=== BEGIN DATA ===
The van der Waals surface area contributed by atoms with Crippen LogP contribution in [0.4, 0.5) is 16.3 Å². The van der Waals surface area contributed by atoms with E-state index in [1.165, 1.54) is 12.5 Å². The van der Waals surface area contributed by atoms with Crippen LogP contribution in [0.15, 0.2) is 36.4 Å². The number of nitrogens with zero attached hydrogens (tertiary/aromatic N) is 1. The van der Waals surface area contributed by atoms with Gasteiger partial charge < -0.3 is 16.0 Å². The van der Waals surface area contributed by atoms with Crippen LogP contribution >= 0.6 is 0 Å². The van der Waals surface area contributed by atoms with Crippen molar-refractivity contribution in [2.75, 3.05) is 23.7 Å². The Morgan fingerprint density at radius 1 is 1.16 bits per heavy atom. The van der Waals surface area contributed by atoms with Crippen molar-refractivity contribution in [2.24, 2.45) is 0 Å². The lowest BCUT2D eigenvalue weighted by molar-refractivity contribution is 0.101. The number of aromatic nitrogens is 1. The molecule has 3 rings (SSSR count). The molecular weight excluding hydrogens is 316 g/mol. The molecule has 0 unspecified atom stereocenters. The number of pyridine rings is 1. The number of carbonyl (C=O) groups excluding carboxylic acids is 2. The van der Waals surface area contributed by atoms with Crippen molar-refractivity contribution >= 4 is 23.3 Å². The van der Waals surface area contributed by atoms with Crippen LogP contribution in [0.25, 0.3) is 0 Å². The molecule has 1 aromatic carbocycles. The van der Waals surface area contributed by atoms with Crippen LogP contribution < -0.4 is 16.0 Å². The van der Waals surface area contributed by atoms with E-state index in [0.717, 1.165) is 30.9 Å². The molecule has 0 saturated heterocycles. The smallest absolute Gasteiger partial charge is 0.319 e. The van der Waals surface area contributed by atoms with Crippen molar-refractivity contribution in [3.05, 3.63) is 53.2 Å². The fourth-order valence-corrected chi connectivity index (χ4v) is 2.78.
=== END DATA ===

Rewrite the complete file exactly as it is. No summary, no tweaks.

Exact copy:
The van der Waals surface area contributed by atoms with Crippen LogP contribution in [0.4, 0.5) is 16.3 Å². The van der Waals surface area contributed by atoms with E-state index in [1.165, 1.54) is 12.5 Å². The van der Waals surface area contributed by atoms with Crippen LogP contribution in [0.15, 0.2) is 36.4 Å². The number of nitrogens with zero attached hydrogens (tertiary/aromatic N) is 1. The van der Waals surface area contributed by atoms with Gasteiger partial charge < -0.3 is 16.0 Å². The van der Waals surface area contributed by atoms with Crippen LogP contribution >= 0.6 is 0 Å². The van der Waals surface area contributed by atoms with Crippen molar-refractivity contribution in [2.75, 3.05) is 23.7 Å². The Morgan fingerprint density at radius 1 is 1.16 bits per heavy atom. The van der Waals surface area contributed by atoms with Crippen molar-refractivity contribution in [2.24, 2.45) is 0 Å². The lowest BCUT2D eigenvalue weighted by molar-refractivity contribution is 0.101. The number of aromatic nitrogens is 1. The molecule has 3 rings (SSSR count). The molecular weight excluding hydrogens is 316 g/mol. The molecule has 0 unspecified atom stereocenters. The number of pyridine rings is 1. The number of carbonyl (C=O) groups excluding carboxylic acids is 2. The van der Waals surface area contributed by atoms with Crippen molar-refractivity contribution >= 4 is 23.3 Å². The van der Waals surface area contributed by atoms with Crippen LogP contribution in [0.25, 0.3) is 0 Å². The molecule has 1 aromatic carbocycles. The van der Waals surface area contributed by atoms with Crippen LogP contribution < -0.4 is 16.0 Å². The van der Waals surface area contributed by atoms with E-state index in [0.717, 1.165) is 30.9 Å². The molecule has 0 saturated heterocycles. The smallest absolute Gasteiger partial charge is 0.319 e. The van der Waals surface area contributed by atoms with Crippen molar-refractivity contribution in [3.05, 3.63) is 53.2 Å². The fourth-order valence-corrected chi connectivity index (χ4v) is 2.78.